Originally published in 1937 as "The Commercial Empire of the St. Lawrence, 1760-1850" and re-issued in its present form in 1956, Donald Creighton's study of the St. Lawrence became an essential text in Canadian history courses. This, his first book, helped establish Creighton as the foremost English Canadian historian of his generation. In it, he examines the trading system that developed along the St. Lawrence River and he argues that the exploitation of key staple products by colonial merchants along the St. Lawrence River system was key to Canada's economic and national development. Creighton tells the story of the St. Lawrence empire largely from the perspective of these Canadian merchants, who, above all others, struggled to win the territorial empire of the St. Lawrence and to establish the Canadian commercial state.
Christopher H. Moore, historian and Governor General Award winner, has written a new introduction to this classic text.
|Publisher:||University of Toronto Press, Scholarly Publishing Division|
|Series:||The Canada 150 Collection|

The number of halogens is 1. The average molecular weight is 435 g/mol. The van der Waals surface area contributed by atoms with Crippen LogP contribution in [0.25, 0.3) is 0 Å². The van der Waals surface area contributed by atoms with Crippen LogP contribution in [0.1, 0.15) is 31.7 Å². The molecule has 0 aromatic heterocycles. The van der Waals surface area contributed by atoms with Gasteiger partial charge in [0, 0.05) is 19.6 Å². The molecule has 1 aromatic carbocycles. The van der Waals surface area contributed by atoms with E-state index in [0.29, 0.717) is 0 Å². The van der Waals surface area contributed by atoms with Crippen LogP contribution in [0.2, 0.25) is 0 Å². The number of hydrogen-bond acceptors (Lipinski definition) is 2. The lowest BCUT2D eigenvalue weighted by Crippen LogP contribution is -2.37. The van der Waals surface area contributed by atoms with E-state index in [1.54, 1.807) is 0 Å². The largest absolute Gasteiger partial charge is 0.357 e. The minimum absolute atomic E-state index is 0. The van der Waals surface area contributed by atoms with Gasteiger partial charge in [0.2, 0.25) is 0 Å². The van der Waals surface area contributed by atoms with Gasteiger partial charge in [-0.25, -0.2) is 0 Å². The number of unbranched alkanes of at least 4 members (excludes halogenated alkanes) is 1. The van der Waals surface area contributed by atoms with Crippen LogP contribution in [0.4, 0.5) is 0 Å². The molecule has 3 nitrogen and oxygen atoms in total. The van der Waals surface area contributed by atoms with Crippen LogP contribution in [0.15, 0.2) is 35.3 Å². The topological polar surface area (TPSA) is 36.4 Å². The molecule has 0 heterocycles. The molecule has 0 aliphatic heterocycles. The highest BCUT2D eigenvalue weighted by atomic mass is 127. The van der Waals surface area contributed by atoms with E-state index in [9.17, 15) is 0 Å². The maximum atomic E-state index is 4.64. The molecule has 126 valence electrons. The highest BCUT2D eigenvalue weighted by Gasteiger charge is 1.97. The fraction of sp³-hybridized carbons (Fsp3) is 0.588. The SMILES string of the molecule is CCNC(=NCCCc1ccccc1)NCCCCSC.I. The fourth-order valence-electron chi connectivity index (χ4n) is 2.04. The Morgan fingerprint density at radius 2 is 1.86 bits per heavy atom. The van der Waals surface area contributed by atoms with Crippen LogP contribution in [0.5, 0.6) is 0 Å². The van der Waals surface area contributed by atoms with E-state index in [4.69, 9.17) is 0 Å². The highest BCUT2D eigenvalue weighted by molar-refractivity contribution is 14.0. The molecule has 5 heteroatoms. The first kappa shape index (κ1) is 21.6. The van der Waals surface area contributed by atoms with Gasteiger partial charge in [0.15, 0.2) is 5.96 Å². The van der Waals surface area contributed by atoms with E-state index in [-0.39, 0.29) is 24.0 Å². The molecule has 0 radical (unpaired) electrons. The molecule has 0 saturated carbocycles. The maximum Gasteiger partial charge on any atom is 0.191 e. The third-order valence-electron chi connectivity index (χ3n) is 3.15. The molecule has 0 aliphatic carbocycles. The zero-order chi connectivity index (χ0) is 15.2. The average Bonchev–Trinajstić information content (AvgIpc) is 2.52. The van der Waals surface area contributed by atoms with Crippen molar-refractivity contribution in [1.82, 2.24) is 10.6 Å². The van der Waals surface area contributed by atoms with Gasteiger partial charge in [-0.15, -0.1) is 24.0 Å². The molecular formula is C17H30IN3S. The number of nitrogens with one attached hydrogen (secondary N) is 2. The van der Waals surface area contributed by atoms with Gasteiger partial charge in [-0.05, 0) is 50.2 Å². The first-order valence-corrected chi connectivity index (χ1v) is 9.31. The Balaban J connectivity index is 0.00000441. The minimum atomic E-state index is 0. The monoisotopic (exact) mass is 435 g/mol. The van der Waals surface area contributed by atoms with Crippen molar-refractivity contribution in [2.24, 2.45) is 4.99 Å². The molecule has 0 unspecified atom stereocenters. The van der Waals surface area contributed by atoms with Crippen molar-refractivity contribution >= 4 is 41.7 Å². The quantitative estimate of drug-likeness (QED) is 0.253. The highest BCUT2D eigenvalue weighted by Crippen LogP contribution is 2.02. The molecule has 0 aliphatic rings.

|Sold by:||Barnes & Noble|
|File size:||5 MB|
About the Author
The late Donald Creighton (1902-1979) was the outstanding narrative historian of Canada in his era. A long-time professor of history at the University of Toronto, his other books include The Empire of the St. Lawrence, The Road to Confederation, and Canada's First Century.
Christopher Moore is the author of several notable books in Canadian legal history. A two-time winner of the Governor General’s Literary Awards, he writes regularly for both Canada’s History and Law Times.
Table of Contents
|A River with Attitude: The Empire of the St. Lawrence, Donald Creighton, and the History of Canada||vii|
|Preface to the Re-issue ||xvii|
|Part I||The First Unity of the St. Lawrence|
|I.||The Economy of the North||1|
|II.||The Merchants' Political Programme||22|
|III.||Canada and the American Revolution||56|
|Part II||Transition in the Region of the Lower Lakes|
|IV.||First Consequences of 1783||87|
|V.||The Rise of the New Staple Trades||116|
|VI.||The Clash with the French Canadians||143|
|VII.||The End of the Fur Trade||175|
|Part III||The Struggle for the Second Commercial Empire|
|VIII.||The Failure of the Union||205|
|IX.||The Reform of the Old Colonial System||231|
|X.||Commerce versus Agriculture||255|
|XII.||The Last Recovery||321|
|Fur Trade Routes||419|
|The Canals of Canada in 1850 and in 1936||420|